A large sequence of images can be printed via this electronic printing device and once the sequence has been printed, the system could go through the cycle again and print the sequence on a new set of edible substrates. This method of printing edible substrates can be applied to, for example, stackable potato crisps that lend themselves well for printing. Once printed, the potato pieces may undergo further processing like frying, baking, salting or seasoning, and then portioned and packaged. A typical operation of this kind uses a First In First Out approach, which helps to maintain control of the product to minimize breakage and enable high density packing. As product is stacked and packed into containers, the packed stacks retain the potato crisps with images printed thereon in the same order in which they where printed which corresponds to the sequence of images used. This, however, can lead to a problem of unpredictability for consumers when they purchase containers in the store. Depending on which container they choose from a store shelf, a portion of the sequence of images disposed on the potato crisps may overlap with a portion of the sequence of images disposed on a separate container they have either purchased earlier, or perhaps are buying simultaneously. The overlap may be so large that the consumer experiences very few if any new images. This can be disappointing to consumers because in general consumers want to see new printed content often.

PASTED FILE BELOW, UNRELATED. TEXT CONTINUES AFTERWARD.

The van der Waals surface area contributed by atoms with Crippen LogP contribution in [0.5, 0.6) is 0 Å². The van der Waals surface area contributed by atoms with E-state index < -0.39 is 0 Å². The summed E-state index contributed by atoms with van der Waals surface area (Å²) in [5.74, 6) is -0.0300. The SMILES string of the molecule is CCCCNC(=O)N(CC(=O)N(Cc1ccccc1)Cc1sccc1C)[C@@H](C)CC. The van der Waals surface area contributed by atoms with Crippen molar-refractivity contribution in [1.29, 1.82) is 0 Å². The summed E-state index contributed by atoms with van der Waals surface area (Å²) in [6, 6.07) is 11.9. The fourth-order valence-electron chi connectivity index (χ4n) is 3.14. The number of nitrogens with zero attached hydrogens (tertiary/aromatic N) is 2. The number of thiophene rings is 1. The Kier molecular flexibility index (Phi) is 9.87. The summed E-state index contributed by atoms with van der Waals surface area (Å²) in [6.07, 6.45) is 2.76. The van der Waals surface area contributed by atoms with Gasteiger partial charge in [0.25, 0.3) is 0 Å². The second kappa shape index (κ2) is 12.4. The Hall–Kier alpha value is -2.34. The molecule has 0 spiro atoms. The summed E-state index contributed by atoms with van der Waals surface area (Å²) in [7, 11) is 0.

For example, if 1000 images are disposed on 1000 edible substrates in sequence, and then again on another 1000 edible substrates in the same sequence and so on, and these edible substrates are packed in groups of 100 in canisters, then, a consumer that purchases containers over time will experience new images in each subsequent purchase in a very erratic way.
Surprisingly we have found that if the printing script includes pattern changes in the sequence of images, this can substantially lessen the unpredictability experienced by consumers, and although over time the number of new images available with subsequent purchases diminishes given a limited number of images available for printing, such decrease in the number of new images to a consumer can be described by a fairly smooth curve that allows the manufacturer to tailor changes to the images being printed as a function of total sales, purchase frequency by consumer segment, etc., and provide a consistent experience to consumers.